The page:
Alaska's New Safe Sleep Education Focuses on Harm Reduction
ALASKA DEPARTMENT OF HEALTH AND SOCIAL SERVICES
Women's, Children's, and Family Health | Perinatal Health Program
Healthy Alaska Babies is an infant safe sleep “train the trainer” workshop for health care, public health, and social services workers.
Adapted from the Healthy Native Babies curriculum and informed by national guidelines on safe sleep, this workshop focuses on risk reduction for the Alaska’s most common contributors to Sudden Unexpected Infant Death (SUID): alcohol and/or drug use, bed sharing, sleep position, and tobacco use. Workshop participants learn to support families with infants, discuss infant mortality and risk reduction, and lead workshops with their peers and communities.
Who Was Involved in the Safe Sleep Curriculum?
- Alaska Department of Health and Social Services (DHSS), Women’s, Children’s and Family Health – Perinatal Health Program
- Alaska DHSS Office of Children’s Services (OCS)
- 11 presentations
- 8 communities
- 125 attendees trained
How Alaska Implements the Safe Sleep Training
After creating the curriculum, Alaska DHSS worked with the Alaska Native Tribal Health Consortium to create new materials for the workshop, including photos of babies in harm reduction scenarios to accompany the presentation as well as provide illustration for informational materials intended for caregivers.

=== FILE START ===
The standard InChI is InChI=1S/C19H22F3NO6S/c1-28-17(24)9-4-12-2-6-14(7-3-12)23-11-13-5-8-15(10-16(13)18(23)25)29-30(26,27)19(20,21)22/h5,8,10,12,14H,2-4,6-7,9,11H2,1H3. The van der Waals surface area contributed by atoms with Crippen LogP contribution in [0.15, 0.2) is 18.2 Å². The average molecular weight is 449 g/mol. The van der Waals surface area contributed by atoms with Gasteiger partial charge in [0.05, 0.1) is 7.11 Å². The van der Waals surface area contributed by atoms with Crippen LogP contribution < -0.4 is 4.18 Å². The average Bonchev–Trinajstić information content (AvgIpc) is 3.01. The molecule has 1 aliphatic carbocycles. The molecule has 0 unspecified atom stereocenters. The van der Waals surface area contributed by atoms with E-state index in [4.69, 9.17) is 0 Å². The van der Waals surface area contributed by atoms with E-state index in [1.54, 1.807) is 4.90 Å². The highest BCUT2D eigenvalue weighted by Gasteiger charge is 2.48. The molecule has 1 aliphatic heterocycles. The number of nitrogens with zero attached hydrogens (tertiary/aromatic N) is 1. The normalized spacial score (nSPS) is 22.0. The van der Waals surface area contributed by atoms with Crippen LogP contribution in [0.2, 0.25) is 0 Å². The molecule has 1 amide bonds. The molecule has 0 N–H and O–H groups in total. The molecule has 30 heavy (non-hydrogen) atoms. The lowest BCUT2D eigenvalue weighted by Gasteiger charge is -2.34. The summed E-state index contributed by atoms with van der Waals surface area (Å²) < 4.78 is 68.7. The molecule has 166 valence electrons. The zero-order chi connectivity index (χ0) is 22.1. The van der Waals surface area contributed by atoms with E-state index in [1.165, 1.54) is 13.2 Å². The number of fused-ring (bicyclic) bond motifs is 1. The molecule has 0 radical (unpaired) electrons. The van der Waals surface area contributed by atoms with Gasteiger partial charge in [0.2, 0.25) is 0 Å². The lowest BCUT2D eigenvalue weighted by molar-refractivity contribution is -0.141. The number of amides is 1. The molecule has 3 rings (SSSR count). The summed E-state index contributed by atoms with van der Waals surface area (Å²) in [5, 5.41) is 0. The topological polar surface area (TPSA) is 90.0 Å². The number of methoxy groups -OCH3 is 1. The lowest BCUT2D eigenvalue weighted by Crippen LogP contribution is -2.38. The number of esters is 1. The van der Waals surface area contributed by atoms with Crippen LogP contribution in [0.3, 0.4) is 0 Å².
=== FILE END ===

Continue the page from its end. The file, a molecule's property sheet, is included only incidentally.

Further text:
A small team from Alaska DHSS presents the workshop in communities with an OCS field office and a birthing hospital. They measure participant knowledge and attitudes about safe sleep practices in pre- and post-training evaluations.
The 2.5 hour workshop is interactive. After an explanation of SUID and a review of how many unexpected infant deaths in Alaska are linked to intoxicated caregiving, the presenters open a discussion about the futility of using fear and shame to change human behavior.
Most of the workshop is devoted to showing participants how to help parents and caregivers understand the major risks associated with SUID and identify ways to realistically reduce them (including how to work around the potential of an intoxicated caregiver). For example:
The Healthy Alaska Babies curriculum helps professionals who work with families discuss risk reduction and sudden unexpected infant death. Photo Credit: Alaska Native Tribal Health Consortium.
- Loose blankets are not recommended for infants, but if you use one it should be lightweight, pulled up no further than the armpits, tucked under three sides of the mattress, and use the “feet to foot” method – that is, be sure the baby’s feet are touching the foot of the crib.
- Bed sharing significantly increases a baby’s risk of SUID but if you do share a bed with your infant move the bed away from walls and other furniture, put the baby in the area just above where the adult heads are, don’t allow other children or pets in the bed.
- A crib or pack n’ play is best, but if you don’t have a crib you might use a laundry basket, dresser drawer, or cradle board as an alternative sleep space, just make sure it isn’t in the path of falling objects and that it won’t tip over or get stepped on.
The curriculum also covers swaddling, overheating, and additional risk reduction activities (breastfeeding, “tummy time”), as well as myths and facts about infant sleep. The workshop closes with a role-playing segment to help participants learn to be more comfortable talking about infant mortality and risk reduction with parents and caregivers.
Questions about Alaska's Safe Sleep training? Contact Sabra Anckner, RN, BSN, Perinatal Nurse Consultant email@example.com